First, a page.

4. Work on Getting One Month Ahead on Bills

Trying to make a single mom budget work can feel a lot like being a hamster on a nonstop wheel if you’re constantly struggling to stay on top of bills. And just when you get one paid, it seems like the next one is due.

Getting paid up a month ahead can help relieve some of the pressure to make your budget work and not feel overstretched.

But how, exactly, do you do that?

This is where you might have to get a little creative. Because if you’ve already cut your budget down as low as it can go, you might not be able to do this with just your paychecks alone.

One smart way to get ahead is to use windfalls to pay up your bills in advance.

For example, the average taxpayer got almost a $3,000 refund in 2019. If you’re expecting a few thousand back from Uncle Sam this year, that could help you get ahead.

You could use the money to pay up an extra month on the rent or utilities, knock out a chunk of debt or cover several months’ worth of insurance premiums.

The same trick works with other unexpected amounts of money that might come your way. For example, you might get a bonus at work or receive a rebate in the mail that you forgot about.

That’s all money that could help you get ahead on bills. Remember, when you’ve got a tight single mom budget, no windfall is too small or insignificant.

5. Try a Money-Saving Challenge

Saving money is one of the best things you can do for yourself and your kids as a single mom. But it can also be one of the hardest.

Trying a money-saving challenge can help you find the motivation to save. And sometimes, challenging yourself to save can be fun.

One of the simplest money-saving challenges you can try is a no-spend challenge. This just means you commit to not spending money unnecessarily for a set period of time. What you don’t spend, you save instead.

Other challenges you could try include:

  • Saving all your spare change
  • $5 bill savings challenge
  • 52-week savings challenge
  • Penny savings challenges

The great thing about challenges like this is that you can get your kids involved. For example, with the spare change challenge, you can take turns dumping change in and then counting it out together.

It’s a fun and simple way to get kids interested in the idea of saving money. Plus, you might be surprised at just how much you can save as a family by trying a money challenge.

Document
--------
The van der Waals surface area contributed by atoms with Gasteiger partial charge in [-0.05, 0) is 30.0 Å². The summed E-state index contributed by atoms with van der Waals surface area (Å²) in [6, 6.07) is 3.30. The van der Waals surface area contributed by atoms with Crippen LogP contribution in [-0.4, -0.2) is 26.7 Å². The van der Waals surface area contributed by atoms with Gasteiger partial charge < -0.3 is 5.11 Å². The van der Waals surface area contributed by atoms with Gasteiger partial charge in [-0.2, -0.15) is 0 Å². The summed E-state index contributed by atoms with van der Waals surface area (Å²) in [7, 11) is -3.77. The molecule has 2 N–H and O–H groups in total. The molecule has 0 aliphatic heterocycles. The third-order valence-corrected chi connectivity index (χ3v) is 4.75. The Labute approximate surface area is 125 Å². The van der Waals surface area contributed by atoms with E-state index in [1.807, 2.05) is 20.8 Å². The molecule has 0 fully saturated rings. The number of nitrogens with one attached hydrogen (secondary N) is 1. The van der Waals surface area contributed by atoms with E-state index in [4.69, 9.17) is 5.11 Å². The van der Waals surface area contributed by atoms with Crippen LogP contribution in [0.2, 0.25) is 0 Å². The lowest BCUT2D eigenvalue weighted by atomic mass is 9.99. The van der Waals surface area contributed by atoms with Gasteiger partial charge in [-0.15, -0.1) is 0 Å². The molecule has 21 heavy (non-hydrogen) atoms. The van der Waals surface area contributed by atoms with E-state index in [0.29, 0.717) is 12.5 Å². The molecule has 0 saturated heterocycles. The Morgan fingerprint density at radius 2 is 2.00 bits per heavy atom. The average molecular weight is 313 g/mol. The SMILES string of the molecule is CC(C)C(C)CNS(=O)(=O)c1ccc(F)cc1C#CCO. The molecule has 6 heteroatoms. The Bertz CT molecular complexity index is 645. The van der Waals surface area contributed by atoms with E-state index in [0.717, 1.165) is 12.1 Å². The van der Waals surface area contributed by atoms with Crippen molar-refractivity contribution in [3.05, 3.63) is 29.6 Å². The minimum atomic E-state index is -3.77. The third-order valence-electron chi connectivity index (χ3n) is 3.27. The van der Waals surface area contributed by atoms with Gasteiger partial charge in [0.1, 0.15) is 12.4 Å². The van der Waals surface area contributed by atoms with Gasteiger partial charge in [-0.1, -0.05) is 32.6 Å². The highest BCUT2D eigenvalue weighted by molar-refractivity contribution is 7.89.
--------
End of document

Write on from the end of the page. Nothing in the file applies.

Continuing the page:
6. Become Even More Frugal

Now is the time to become even more frugal and learn to live within your means.

Practice Discipline:

Stop imagining that more money is going to pour in tomorrow—through finally collecting on unpaid child support, winning the lottery, or getting a promotion. If those things happen, great! You’ll be even better off. But living as if they’re going to happen is causing you to spend money you don’t have.

Instead, force yourself to make purchases with cash only. Do not continue to pay outrageous interest payments toward credit cards for purchases you don’t absolutely need. You can get by without that new furniture, right? What else could you skip, in the interest of spending only what you have right now in the bank?

Try These Ideas:

  • Check Freecycle before you make another major purchase. Someone else may be giving away the very thing you’d like to buy!
  • When you’re getting ready to buy something specific, look for it on eBay first. I buy a lot of my clothes, new-with-tags, through online auctions!
  • Forget trying to keep up with The Joneses.” You already know your value; don’t get caught up trying to “prove” your worth to others by having “just the right” house, car, or appearance.
  • Do not use shopping, ever, to appease your emotions.
  • Finally, when you do go to make a big purchase, step back and give yourself a few days—or even a week—to think about it. There’s no reason to suffer through buyer’s remorse and try to justify to yourself purchases that you really can’t afford. Think it over carefully and make those purchases, when necessary, with cash.
7. Shop at the Local Farmers Market

If you go shopping in your local farmers’ market, you can have fresh food. You can buy seasonal products that are usually cheap and fresh. For that, you can have a look at the seasonal produce guide of the U.S. Department of Agriculture.

Here are some tips that single moms can follow while visiting the local farmers market:

  • Many vendors sell the same in-season products but at different prices! So, before buying, take a stroll in the market and compare the prices. It will help you to get the best deal and save money!
  • Go 30 minutes before the closing time of the market. Usually, vendors give a discount during that time. So, you can get a better deal from the farmer. And in return, you can buy a sizable quantity at a reasonable price! 
  • Even if it’s too hot or too cold or it’s raining, the farmers market remains open! But during those days, the footfall of the customers is usually low! So, the vendors offer a good discount to the visiting customers to compensate for the possible losses.

The cool thing is, you can grab this opportunity to save a substantial amount of money on your grocery shopping budget.

8. Increase Your Net Worth

The next step is to determine your net worth and begin adding to it.

Determine Your Net Worth:

Your net worth is what you own minus what you owe. Programs such as Mint.com, Quicken, and Microsoft Money will calculate your net worth for you, automatically.

You can also determine your net worth simply by adding up all that you own, including all of your investments, the equity you may have paid into your home, the value of your car, and any other assets you possess; and subtracting what you owe in remaining debts.

Set Up a Savings Account:

Once you know where you stand, you’ll be ready to set up a savings account. You can do this through your regular bank, or begin investing in a mutual fund that pays interest.

Even if you can only afford to set aside $25 or $50 per month, it will begin to add up.

Before you know it, you’ll have an emergency savings plan in place, to protect you in the event that your car breaks down, or your home needs a major repair.

In addition, these regular savings will help you increase your net worth over time.